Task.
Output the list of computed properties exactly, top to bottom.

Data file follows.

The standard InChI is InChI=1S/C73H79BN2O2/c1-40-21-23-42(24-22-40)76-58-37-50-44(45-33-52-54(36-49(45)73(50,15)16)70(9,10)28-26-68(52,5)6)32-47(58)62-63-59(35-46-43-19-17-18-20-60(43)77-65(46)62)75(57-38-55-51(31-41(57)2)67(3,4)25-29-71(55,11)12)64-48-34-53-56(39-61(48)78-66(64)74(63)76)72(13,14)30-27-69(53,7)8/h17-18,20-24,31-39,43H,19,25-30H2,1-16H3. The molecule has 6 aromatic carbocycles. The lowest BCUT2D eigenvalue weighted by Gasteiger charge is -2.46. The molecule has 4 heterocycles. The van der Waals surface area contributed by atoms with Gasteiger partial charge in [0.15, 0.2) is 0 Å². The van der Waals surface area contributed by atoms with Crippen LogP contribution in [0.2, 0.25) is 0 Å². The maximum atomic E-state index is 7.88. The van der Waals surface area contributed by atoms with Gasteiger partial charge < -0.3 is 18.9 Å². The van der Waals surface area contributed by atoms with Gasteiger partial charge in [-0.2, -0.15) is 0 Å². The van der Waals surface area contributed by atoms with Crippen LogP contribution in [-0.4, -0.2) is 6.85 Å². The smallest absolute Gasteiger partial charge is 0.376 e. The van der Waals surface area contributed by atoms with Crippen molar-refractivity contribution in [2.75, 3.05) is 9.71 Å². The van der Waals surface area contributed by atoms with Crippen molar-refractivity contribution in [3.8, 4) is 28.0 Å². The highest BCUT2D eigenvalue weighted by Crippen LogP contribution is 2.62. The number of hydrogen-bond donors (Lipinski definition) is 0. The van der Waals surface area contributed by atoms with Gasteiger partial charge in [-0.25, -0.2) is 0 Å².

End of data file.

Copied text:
The standard InChI is InChI=1S/C73H79BN2O2/c1-40-21-23-42(24-22-40)76-58-37-50-44(45-33-52-54(36-49(45)73(50,15)16)70(9,10)28-26-68(52,5)6)32-47(58)62-63-59(35-46-43-19-17-18-20-60(43)77-65(46)62)75(57-38-55-51(31-41(57)2)67(3,4)25-29-71(55,11)12)64-48-34-53-56(39-61(48)78-66(64)74(63)76)72(13,14)30-27-69(53,7)8/h17-18,20-24,31-39,43H,19,25-30H2,1-16H3. The molecule has 6 aromatic carbocycles. The lowest BCUT2D eigenvalue weighted by Gasteiger charge is -2.46. The molecule has 4 heterocycles. The van der Waals surface area contributed by atoms with Gasteiger partial charge in [0.15, 0.2) is 0 Å². The van der Waals surface area contributed by atoms with Crippen LogP contribution in [0.2, 0.25) is 0 Å². The maximum atomic E-state index is 7.88. The van der Waals surface area contributed by atoms with Gasteiger partial charge < -0.3 is 18.9 Å². The van der Waals surface area contributed by atoms with Gasteiger partial charge in [-0.2, -0.15) is 0 Å². The van der Waals surface area contributed by atoms with Crippen LogP contribution in [-0.4, -0.2) is 6.85 Å². The smallest absolute Gasteiger partial charge is 0.376 e. The van der Waals surface area contributed by atoms with Crippen molar-refractivity contribution in [2.75, 3.05) is 9.71 Å². The van der Waals surface area contributed by atoms with Crippen molar-refractivity contribution in [3.8, 4) is 28.0 Å². The highest BCUT2D eigenvalue weighted by Crippen LogP contribution is 2.62. The number of hydrogen-bond donors (Lipinski definition) is 0. The van der Waals surface area contributed by atoms with Gasteiger partial charge in [-0.25, -0.2) is 0 Å².